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Python has many ways of creating and using dictionaries (or maps), so it is no surprise that many beginners often feel overwhelmed by Python dictionaries. In this tutorial, we will go over the main pros and cons of using default dictionaries, as well as many examples on how to use them.

What is a default dictionary in Python?

Default dictionaries are very similar to regular Python dictionaries (or dict), both are used to store key-value pairs of many data types.

However, the main benefit of using defaultdict is that they create a default value for new added key to the dictionary. Therefore, it is no longer necessary to check if a certain key exists in the dictionary before modifying the value, given that defaultdicts will create a default value for that key.

For instance, if we were to add the key pizza and incremetn its value by 1, we would need to first initiate to 0 if we were using a normal dictionary. This is not necessary for defaultdicts as we will learn next.

How do we use default dictionaries in Python?

Creating and using default dict is very straightforward and easy to understand. First of all, you may create a new defaultdict by specifying what the default value type will be just like:

my_first_default_dict = defaultdict(int)`

Here, we create our first default dict by specifying int as our default value. By specifying int, new keys will have an initial value of 0.

We may specify other values like strings, lists, among many more.


Let us assume that we have a food_dict defaultdict which will store how many pieces of food we have.

food_dict = defaultdict(int) # Creates a new default dict of type int (with their default value as 0)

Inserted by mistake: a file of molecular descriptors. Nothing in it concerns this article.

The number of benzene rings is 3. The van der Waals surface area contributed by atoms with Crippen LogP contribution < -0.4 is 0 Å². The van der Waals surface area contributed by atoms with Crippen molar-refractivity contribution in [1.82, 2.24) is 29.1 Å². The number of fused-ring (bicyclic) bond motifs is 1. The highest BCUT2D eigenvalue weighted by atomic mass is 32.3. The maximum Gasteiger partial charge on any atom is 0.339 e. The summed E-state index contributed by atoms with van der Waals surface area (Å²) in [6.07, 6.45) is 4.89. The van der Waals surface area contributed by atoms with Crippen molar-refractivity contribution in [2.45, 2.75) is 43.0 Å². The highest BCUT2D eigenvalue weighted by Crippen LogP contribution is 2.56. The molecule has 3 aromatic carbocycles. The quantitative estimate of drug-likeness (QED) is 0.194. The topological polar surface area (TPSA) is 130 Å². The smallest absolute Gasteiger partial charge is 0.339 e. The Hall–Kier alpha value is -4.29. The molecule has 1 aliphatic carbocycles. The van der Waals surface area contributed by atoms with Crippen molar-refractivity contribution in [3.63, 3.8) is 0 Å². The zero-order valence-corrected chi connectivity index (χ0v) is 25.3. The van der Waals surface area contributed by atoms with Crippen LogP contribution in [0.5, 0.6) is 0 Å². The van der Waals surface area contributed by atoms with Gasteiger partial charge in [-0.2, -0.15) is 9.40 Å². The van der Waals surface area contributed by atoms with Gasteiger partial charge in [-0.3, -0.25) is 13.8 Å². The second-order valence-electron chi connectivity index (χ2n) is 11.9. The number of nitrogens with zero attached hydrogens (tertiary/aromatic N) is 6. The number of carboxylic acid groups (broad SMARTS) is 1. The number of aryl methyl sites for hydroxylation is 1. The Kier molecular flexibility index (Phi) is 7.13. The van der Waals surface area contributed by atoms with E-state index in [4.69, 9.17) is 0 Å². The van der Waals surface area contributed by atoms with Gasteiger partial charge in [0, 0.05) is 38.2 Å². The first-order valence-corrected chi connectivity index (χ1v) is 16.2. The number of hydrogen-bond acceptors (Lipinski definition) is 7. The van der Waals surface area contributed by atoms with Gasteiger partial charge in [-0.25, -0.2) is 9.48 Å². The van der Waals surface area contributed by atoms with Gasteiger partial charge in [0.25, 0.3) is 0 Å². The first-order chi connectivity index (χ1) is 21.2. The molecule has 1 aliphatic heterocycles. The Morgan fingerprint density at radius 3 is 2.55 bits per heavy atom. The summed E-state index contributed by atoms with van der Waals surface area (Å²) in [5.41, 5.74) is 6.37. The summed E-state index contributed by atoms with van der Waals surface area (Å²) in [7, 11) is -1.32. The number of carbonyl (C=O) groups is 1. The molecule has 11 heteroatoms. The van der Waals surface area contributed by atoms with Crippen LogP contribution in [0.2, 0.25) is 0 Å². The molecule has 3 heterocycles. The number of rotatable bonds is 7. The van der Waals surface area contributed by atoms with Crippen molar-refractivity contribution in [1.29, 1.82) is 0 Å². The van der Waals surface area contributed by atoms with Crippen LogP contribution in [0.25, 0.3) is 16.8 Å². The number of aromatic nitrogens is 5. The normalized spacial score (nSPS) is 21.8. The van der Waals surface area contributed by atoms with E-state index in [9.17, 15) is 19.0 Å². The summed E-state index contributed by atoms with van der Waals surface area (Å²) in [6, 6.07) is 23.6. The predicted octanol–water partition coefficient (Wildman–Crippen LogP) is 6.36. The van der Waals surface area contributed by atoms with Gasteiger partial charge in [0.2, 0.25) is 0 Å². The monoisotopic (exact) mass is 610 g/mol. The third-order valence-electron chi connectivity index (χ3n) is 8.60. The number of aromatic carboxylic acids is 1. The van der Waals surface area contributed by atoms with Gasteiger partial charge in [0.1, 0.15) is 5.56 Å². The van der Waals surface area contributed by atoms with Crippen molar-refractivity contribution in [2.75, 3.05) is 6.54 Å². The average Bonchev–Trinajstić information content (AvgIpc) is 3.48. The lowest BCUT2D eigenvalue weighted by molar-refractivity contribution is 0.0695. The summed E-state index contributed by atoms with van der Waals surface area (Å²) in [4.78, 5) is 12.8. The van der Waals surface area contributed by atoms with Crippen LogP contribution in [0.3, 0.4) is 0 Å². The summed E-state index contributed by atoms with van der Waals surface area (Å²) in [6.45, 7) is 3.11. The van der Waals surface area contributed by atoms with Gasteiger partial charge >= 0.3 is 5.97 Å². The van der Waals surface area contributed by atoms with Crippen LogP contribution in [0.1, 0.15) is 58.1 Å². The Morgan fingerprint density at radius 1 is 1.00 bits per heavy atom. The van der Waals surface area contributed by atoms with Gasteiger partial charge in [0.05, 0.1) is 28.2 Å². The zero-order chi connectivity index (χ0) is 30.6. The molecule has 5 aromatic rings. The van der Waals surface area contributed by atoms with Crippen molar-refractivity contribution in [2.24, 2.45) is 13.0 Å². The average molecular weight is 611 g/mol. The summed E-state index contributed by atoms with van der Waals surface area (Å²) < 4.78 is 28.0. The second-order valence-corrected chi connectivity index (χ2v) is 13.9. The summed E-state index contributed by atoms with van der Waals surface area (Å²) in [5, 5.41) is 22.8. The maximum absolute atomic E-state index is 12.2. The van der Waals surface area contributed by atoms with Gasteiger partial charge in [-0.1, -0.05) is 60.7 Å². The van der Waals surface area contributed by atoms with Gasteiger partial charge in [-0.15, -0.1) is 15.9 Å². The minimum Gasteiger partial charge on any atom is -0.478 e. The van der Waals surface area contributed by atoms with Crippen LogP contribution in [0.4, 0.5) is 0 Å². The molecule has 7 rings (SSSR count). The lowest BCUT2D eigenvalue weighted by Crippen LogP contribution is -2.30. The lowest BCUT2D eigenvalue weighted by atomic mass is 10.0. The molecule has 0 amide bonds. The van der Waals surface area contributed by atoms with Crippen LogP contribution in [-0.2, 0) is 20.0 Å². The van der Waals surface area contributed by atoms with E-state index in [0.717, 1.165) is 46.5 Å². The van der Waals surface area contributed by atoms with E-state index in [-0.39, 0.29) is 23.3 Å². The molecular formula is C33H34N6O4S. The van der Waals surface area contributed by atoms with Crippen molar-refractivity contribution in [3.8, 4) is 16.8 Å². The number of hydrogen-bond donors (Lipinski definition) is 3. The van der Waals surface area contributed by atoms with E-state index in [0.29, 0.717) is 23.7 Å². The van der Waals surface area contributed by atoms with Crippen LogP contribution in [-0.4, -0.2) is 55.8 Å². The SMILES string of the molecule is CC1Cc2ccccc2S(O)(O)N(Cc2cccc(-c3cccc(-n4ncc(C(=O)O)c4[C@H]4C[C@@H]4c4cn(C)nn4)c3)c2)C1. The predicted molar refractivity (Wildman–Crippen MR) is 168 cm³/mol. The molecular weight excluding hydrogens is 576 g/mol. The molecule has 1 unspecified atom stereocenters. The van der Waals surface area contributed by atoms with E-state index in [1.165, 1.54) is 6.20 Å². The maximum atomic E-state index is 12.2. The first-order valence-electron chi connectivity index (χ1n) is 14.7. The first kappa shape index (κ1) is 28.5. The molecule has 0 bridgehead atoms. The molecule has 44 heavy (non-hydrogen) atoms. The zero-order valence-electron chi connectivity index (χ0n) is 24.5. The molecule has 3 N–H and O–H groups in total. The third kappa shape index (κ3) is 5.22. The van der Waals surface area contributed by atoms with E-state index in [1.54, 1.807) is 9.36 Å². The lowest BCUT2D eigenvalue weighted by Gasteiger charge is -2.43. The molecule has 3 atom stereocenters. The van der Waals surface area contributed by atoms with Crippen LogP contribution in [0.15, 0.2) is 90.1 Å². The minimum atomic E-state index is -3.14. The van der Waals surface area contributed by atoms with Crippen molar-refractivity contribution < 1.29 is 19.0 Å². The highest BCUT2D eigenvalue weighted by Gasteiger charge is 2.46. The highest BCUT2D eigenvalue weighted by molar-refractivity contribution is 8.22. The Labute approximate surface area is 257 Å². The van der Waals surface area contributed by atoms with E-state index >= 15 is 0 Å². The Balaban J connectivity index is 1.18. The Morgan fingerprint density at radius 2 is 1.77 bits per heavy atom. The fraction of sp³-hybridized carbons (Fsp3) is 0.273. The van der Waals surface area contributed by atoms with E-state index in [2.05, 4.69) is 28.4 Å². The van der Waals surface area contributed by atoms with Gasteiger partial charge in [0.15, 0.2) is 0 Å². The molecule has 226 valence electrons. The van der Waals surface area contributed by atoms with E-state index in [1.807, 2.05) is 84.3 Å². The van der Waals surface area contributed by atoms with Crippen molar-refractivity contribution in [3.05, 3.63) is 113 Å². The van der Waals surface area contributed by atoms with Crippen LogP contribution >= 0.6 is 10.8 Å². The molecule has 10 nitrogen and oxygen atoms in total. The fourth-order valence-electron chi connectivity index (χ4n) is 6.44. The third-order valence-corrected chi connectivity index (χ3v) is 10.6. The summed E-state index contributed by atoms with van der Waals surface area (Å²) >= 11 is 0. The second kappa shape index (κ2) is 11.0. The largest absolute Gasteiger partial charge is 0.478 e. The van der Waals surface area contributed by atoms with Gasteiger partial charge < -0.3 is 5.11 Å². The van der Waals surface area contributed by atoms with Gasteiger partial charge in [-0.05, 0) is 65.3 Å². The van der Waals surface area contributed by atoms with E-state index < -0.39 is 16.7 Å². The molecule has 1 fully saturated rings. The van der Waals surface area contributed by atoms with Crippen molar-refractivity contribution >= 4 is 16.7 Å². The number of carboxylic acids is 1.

food_dict["pizza"] += 15 # Increments the value by 15

print(food_dict["pizza"]) # Prints 15

As you can see above, we declared food_dict which is a defaultdict of type int. As explained, this means that their default value will be 0.

Next, we increment food_dict["pizza"] by 1, thus getting 15 in the output. Note that we did not need to manually initiate the value to be 0 as we would using normal dictionaries.

For instance, if we had a normal dictionary we would need to type this instead:

food_dict = dict() # Creates a new dictionary
food_dict["pizza"] = 0
food_dict["pizza"] += 15 # Increments the value by 15

print(food_dict["pizza"]) # Prints 15

Just like that, we need to manually specify that the original value is 0 which makes it slightly harder to read and takes more time. Note that if we need to declare the original value since we would get a KeyError otherwise, as the key does not yet exist.

Should I use default dicts or normal dictionaries in Python?

Many beginners will doubt whether they should use default dict or just normal Python dictionaries. Our answer is: it depends on your usecase.

For instance, defaultdicts save time by initiating the defaultvalue but this means that all values will initially be of the specified type. If we wanted to store multiple data types, there would not be a real benefit of using defaultdicts.

On the other hand, it is often unclear what a normal Python dictionary stores which can make code harder to read.

Therefore, if the value type, which will be stored in the dictionary, will always be the same (like ints, strings, lists, etc.) our answer would be to use default dicts whenever possible.

However, if the desired value type is a tuple or it may change in the future, it is recommended to use regular Python dictionaries.


Defaultdicts are a great way to store data efficiently when the desired default value type is knownn and not prone to change in the future.

They ensure that the value type is known and improve readability.